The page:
How to apply weight decay with NengoDL in Nengo-style network

I haven’t been able to find a good example of how to apply regularization to the weights of a connection with NengoDL. I’ve come up with a solution that seems to work, but I feel like it is not ideal and there is a better method that I am missing. Can anyone point me to an example of applying L2 regularization to weights in addition to the standard loss function?
Here is what I have been doing so far:

import nengo
import tensorflow as tf
import numpy as np
import nengo_dl

input_dim = 100
hidden_size = 1024
output_dim = 2
n_epochs = 10
n_samples = 1000

# random placeholder data
train_input = np.random.uniform(size=(n_samples, input_dim))
train_output = np.random.uniform(size=(n_samples, output_dim))
test_input = np.random.uniform(size=(n_samples, input_dim))
test_output = np.random.uniform(size=(n_samples, output_dim))
val_input = np.random.uniform(size=(n_samples, input_dim))
val_output = np.random.uniform(size=(n_samples, output_dim))

with nengo.Network(seed=13) as net:
    net.config[nengo.Connection].synapse = None
    net.config[nengo.Connection].transform = nengo_dl.dists.Glorot()
    neuron_type = nengo.LIF(amplitude=0.01)


    inp = nengo.Node(np.zeros((input_dim,)))

    hidden_ens = nengo.Ensemble(

    out = nengo.Node(size_in=2)

    conn_in = nengo.Connection(inp, hidden_ens.neurons, synapse=None)
    conn_out = nengo.Connection(hidden_ens.neurons, out, synapse=None)

    out_p = nengo.Probe(out, label="out_p")

    p_weight_in = nengo.Probe(conn_in, "weights", label="p_weight_in")
    p_weight_out = nengo.Probe(conn_out, "weights", label="p_weight_out")

    out_p_filt = nengo.Probe(out, synapse=0.1, label="out_p_filt")

minibatch_size = 200

def mse_loss(y_true, y_pred):
    return tf.metrics.MSE(
        y_true[:, -1], y_pred[:, -1]

with nengo_dl.Simulator(net, minibatch_size=minibatch_size) as sim:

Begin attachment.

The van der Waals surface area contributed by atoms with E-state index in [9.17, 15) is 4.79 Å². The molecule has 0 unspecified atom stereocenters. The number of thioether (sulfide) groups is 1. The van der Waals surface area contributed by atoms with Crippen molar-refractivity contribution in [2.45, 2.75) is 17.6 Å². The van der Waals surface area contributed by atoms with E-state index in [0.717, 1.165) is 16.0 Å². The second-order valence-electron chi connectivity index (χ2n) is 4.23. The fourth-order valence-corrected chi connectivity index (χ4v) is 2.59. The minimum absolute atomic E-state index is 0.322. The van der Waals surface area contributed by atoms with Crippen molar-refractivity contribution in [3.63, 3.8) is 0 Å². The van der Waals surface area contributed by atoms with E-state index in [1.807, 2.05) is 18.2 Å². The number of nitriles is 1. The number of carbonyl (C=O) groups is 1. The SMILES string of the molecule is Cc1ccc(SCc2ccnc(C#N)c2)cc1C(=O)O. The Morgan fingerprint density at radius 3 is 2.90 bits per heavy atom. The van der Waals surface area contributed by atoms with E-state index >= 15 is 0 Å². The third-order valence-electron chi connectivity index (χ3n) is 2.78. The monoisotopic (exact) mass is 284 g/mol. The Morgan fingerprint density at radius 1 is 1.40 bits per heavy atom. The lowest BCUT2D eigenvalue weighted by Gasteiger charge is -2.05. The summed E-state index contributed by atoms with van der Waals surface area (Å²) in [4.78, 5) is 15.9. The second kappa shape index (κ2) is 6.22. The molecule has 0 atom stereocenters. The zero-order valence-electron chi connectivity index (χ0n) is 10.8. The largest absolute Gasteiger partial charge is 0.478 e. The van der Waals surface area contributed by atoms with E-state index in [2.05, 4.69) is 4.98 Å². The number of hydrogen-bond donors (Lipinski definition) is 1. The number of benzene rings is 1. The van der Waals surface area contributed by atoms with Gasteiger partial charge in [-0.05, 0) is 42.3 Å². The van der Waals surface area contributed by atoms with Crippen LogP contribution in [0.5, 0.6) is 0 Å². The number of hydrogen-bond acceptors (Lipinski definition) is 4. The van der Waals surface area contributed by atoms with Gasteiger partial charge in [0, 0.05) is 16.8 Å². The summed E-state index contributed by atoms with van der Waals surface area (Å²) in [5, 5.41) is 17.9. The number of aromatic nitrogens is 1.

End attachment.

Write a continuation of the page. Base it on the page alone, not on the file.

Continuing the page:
# add single timestep to training/validation data
    train_input = train_input[:, None, :]
    train_output = train_output[:, None, :]

    val_input = val_input[:, None, :]
    val_output = val_output[:, None, :]

            out_p: mse_loss,
            p_weight_in: nengo_dl.losses.Regularize(),
            p_weight_out: nengo_dl.losses.Regularize(),

    # I get errors if I don't provide input for the regularization probes
    dummy_train_array = np.empty((train_input.shape[0], 1, p_weight_in.size_in), dtype=bool)
    dummy_val_array = np.empty((val_input.shape[0], 1, p_weight_in.size_in), dtype=bool)
    history =
            out_p: train_output,
            p_weight_in: dummy_train_array,
            p_weight_out: dummy_train_array,
                out_p: val_output,
                p_weight_in: dummy_val_array,
                p_weight_out: dummy_val_array,

If I sim.compile with the regularization probes, I get errors if I don’t also include data for them in for both training and validation, even though the inputs they are given are ignored. My workaround was to use dummy numpy arrays, but for large datasets this can cause memory problems. Making the arrays boolean helps a little with memory, but I feel like there has to be a better way that I am missing.

1 Like

Hi Brent!

Unfortunately, there’s not a more natural way to do regularization in NengoDL, the way there is in Keras for example. Because NengoDL combines a lot of signals behind the scenes, it’s not trivial to add regularization. That said, we do plan on adding better support for regularization at some point in the future.

For now, what you’re doing is the recommended way. I think I’ve found a way for you to avoid making those huge dummy arrays, though.

The first thing is to not use the dummy arrays in your loss function, since you don’t need them. Rather than using the built-in nengo_dl.losses.Regularize, you’ll have to make your own I think. Something like:

def reg_loss(y_true, y_pred):
    return tf.reduce_mean(tf.square(y_pred))

You can see that this still takes a value for y_true, it just ignores it. You’ll still have to pass dummy arrays, but when you declare them, make the number of “dimensions” (the third index) zero:

    dummy_train_array = np.empty((train_input.shape[0], 1, 0))
    dummy_val_array = np.empty((val_input.shape[0], 1, 0))

This way, they still pass the checks on the first and second indices, but they have size zero so they don’t take up space.

I checked that this works. You’ll want to use loss_weights in sim.compile to control the amount of regularization.

Looking at nengo_dl.losses.Regularize, it looks like y_true is ignored in it as well. So you could just do the second part (make the dummy arrays have zero size).

Thanks! Setting the third index to 0 works great, I didn’t realize that one didn’t have to match.
There is still a bit of weirdness with history recording both train and validation values each epoch for every set of weights being regularized, but that doesn’t use as much memory so not a big deal.